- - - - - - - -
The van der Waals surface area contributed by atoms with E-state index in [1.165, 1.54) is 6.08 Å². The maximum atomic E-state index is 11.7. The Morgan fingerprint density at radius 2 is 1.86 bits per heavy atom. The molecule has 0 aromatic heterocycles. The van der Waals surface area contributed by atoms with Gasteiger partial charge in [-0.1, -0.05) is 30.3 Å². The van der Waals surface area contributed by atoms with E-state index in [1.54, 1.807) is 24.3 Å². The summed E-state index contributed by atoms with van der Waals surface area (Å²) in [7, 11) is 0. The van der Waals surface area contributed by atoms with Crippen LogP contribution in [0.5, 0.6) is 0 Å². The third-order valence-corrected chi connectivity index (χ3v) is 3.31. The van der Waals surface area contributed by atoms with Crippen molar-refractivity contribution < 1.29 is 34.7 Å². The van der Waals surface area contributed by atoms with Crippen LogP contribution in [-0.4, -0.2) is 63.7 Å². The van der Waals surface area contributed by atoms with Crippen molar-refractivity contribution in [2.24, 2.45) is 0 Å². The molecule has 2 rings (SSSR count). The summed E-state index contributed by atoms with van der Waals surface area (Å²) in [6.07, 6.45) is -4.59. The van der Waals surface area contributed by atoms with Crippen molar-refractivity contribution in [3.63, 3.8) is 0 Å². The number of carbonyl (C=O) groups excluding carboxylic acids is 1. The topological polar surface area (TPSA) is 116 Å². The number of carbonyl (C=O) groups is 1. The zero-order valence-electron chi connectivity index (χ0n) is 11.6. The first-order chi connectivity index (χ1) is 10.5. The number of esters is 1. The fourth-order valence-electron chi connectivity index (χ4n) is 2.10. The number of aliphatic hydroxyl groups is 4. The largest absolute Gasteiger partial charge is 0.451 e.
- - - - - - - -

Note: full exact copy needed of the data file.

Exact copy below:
The van der Waals surface area contributed by atoms with E-state index in [1.165, 1.54) is 6.08 Å². The maximum atomic E-state index is 11.7. The Morgan fingerprint density at radius 2 is 1.86 bits per heavy atom. The molecule has 0 aromatic heterocycles. The van der Waals surface area contributed by atoms with Gasteiger partial charge in [-0.1, -0.05) is 30.3 Å². The van der Waals surface area contributed by atoms with E-state index in [1.54, 1.807) is 24.3 Å². The summed E-state index contributed by atoms with van der Waals surface area (Å²) in [7, 11) is 0. The van der Waals surface area contributed by atoms with Crippen LogP contribution in [0.5, 0.6) is 0 Å². The third-order valence-corrected chi connectivity index (χ3v) is 3.31. The van der Waals surface area contributed by atoms with Crippen molar-refractivity contribution < 1.29 is 34.7 Å². The van der Waals surface area contributed by atoms with Crippen LogP contribution in [-0.4, -0.2) is 63.7 Å². The van der Waals surface area contributed by atoms with Crippen molar-refractivity contribution in [2.24, 2.45) is 0 Å². The molecule has 2 rings (SSSR count). The summed E-state index contributed by atoms with van der Waals surface area (Å²) in [6.07, 6.45) is -4.59. The van der Waals surface area contributed by atoms with Crippen molar-refractivity contribution in [3.63, 3.8) is 0 Å². The number of carbonyl (C=O) groups excluding carboxylic acids is 1. The topological polar surface area (TPSA) is 116 Å². The number of carbonyl (C=O) groups is 1. The zero-order valence-electron chi connectivity index (χ0n) is 11.6. The first-order chi connectivity index (χ1) is 10.5. The number of esters is 1. The fourth-order valence-electron chi connectivity index (χ4n) is 2.10. The number of aliphatic hydroxyl groups is 4. The largest absolute Gasteiger partial charge is 0.451 e.